Ham at 20 is a collaborative poster project celebrating the twentieth anniversary of The Hamilton Wood Type & Printing Museum. For each month of 2019, a new poster (or two!) will be released via the Hamilton website shop in an edition of 50; 25 will be reserved for year-end portfolios that include all prints. The posters are being created by a roster of accomplished letterpress printers and promising up-and-comers starting in the field.
Martin Mazorra is a Brooklyn based artist originally from West Virginia. He works chiefly in the medium of woodcut and letterpress, in a range of scales from small books, prints on paper, prints on canvas, to site-specific print-based installations. He is the founder of Cannonball Press, formed in New York in 1999.
Born in Morgantown, WV, 1972. Martin has a BFA from West Virginia University 1994 and an MFA from The American University 1996. Currently, Martin teaches at Pratt Institute and Parson's School of Design in New York City. He has been invited to speak at distinguished institutions including the Museum of Modern Art in New York City and has been a visiting artist at numerous universities and colleges nationally and internationally. He has been the recipient of a NYFA Fellowship in Printmaking, Drawing and Artist Books, a United States Artists Ford Foundation Fellow, and the Marie Walsh Sharpe Studio grant. His work is in the collections of the Yale Museum of Art, the San Francisco Museum of Modern Art, the Taubman Museum, the Fort Wayne Museum of art, and others.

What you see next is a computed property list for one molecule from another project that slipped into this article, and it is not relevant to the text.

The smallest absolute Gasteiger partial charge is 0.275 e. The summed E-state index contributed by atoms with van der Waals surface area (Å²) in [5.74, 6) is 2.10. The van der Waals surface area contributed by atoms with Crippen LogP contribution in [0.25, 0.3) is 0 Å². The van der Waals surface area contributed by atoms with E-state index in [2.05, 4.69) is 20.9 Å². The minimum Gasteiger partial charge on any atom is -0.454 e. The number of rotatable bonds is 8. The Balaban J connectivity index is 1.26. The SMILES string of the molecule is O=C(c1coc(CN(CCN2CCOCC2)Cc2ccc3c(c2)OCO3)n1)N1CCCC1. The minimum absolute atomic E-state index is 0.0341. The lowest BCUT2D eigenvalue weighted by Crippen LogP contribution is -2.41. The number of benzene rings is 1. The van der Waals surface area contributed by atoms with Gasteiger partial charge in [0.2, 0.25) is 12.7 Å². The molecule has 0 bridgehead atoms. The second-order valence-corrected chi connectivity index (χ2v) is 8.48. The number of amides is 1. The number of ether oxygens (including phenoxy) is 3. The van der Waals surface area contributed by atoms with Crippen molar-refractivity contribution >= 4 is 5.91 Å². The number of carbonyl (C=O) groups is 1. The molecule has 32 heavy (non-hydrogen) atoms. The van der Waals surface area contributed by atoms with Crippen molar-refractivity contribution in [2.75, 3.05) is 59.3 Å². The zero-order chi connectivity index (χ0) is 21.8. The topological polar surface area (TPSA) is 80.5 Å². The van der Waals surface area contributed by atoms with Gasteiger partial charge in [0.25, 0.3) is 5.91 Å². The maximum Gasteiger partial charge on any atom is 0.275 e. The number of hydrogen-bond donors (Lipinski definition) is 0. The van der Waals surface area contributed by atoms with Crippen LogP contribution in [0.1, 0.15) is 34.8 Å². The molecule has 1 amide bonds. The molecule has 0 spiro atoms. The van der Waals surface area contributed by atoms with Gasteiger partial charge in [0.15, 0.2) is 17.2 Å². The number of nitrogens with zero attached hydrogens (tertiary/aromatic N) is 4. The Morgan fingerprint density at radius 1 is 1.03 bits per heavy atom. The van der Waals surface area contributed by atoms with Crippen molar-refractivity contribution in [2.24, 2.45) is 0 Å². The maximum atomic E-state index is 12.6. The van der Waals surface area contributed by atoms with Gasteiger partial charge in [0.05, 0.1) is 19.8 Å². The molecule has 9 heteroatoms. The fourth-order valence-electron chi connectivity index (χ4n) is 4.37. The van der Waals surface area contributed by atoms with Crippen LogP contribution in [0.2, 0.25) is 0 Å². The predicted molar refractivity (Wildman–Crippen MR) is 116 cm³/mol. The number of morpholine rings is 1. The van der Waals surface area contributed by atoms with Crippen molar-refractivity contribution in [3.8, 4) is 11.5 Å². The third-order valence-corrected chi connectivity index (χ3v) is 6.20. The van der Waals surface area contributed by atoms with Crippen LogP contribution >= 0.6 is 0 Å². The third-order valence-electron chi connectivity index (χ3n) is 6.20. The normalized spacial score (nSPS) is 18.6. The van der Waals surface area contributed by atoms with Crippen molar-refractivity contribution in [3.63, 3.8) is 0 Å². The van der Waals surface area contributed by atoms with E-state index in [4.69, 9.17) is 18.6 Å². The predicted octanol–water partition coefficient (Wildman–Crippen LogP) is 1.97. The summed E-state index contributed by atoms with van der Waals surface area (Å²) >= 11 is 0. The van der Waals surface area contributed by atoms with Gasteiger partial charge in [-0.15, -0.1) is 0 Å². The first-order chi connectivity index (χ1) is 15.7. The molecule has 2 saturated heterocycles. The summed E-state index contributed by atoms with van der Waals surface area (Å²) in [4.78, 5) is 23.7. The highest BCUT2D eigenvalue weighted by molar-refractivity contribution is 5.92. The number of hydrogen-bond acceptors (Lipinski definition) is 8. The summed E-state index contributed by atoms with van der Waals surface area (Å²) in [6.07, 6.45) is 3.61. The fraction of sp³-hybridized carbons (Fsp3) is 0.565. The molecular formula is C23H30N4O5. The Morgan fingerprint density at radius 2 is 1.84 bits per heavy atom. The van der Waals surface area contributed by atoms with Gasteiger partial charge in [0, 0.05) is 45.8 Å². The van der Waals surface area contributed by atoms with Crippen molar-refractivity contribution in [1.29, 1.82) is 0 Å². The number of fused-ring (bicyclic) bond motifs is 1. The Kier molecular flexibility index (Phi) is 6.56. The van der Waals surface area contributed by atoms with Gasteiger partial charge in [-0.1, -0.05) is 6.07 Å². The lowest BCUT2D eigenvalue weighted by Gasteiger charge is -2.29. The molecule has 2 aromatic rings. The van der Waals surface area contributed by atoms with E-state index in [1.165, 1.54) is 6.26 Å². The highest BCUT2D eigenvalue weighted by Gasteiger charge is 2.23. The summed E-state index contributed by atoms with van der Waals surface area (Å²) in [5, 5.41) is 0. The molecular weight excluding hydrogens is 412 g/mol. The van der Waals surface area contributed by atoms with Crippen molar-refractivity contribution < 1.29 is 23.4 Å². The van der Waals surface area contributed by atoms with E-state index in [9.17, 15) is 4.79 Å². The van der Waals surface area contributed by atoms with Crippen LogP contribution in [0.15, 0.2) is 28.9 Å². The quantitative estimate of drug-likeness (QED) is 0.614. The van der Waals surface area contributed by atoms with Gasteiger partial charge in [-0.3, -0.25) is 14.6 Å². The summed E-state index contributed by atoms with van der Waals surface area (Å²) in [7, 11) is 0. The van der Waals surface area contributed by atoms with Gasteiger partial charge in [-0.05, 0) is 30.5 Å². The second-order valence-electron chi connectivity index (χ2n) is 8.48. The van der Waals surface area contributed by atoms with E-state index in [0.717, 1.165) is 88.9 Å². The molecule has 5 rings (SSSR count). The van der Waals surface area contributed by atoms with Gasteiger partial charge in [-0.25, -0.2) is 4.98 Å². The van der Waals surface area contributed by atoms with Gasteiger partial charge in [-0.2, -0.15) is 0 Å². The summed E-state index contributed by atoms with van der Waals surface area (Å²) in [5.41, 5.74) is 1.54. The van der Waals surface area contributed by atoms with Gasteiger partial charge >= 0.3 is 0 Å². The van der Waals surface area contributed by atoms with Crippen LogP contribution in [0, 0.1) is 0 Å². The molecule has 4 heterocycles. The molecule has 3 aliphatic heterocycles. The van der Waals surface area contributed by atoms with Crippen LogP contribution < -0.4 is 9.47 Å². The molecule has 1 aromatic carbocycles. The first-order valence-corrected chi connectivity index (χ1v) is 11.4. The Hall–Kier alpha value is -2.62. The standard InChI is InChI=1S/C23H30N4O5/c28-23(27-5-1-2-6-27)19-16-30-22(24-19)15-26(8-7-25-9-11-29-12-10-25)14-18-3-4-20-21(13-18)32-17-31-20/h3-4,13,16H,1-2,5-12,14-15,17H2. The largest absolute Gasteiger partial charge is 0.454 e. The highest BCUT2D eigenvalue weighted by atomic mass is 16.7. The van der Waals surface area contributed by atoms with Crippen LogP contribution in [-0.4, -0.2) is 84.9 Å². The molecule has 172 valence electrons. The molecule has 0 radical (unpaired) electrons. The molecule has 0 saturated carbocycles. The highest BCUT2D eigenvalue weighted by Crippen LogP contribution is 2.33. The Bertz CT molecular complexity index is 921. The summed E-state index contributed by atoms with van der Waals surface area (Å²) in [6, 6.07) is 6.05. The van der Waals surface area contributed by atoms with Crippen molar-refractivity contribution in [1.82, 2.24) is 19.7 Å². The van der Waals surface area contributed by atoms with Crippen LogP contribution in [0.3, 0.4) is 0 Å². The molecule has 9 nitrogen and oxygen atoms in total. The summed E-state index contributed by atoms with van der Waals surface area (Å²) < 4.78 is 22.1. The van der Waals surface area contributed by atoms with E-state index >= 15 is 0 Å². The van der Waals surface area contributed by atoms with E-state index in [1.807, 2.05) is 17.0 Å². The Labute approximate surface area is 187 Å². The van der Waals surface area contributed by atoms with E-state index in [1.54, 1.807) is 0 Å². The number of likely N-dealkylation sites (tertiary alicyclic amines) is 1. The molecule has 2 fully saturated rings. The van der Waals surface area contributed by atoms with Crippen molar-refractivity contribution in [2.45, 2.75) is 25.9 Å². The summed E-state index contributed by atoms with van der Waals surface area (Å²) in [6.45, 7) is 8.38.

What Hamilton means to me:
I work chiefly in the medium of printmaking, specifically woodcut. I have chosen woodcut for its tradition of social satire, its immediacy, and its history as a medium in the service of populist communication. My woodcut images are often combined with hand-drawn and hand-carved typography, or use my modest collection of modular wood and metal type, and printed on a letterpress. Wooden type has a reciprocal appeal; It is a medium intended to be disseminated in the public domain, it has a handmade, tactile quality, references history, popular culture, and fortifies the significance of the accompanying hand-hewn imagery.
In May of 2018, I visited the Hamilton Wood Type and Printing Museum. The living museum opportunity provided me with unique insight into the history and manufacturing process of tools that I rely on to make my artwork. In addition to the collections of Hamilton’s wood type and manufacturing equipment, the museums working press rooms, exhibitions of vintage prints, and contemporary print work contextualizes the vital role Hamilton wood type has played and continues to play in the graphic arts.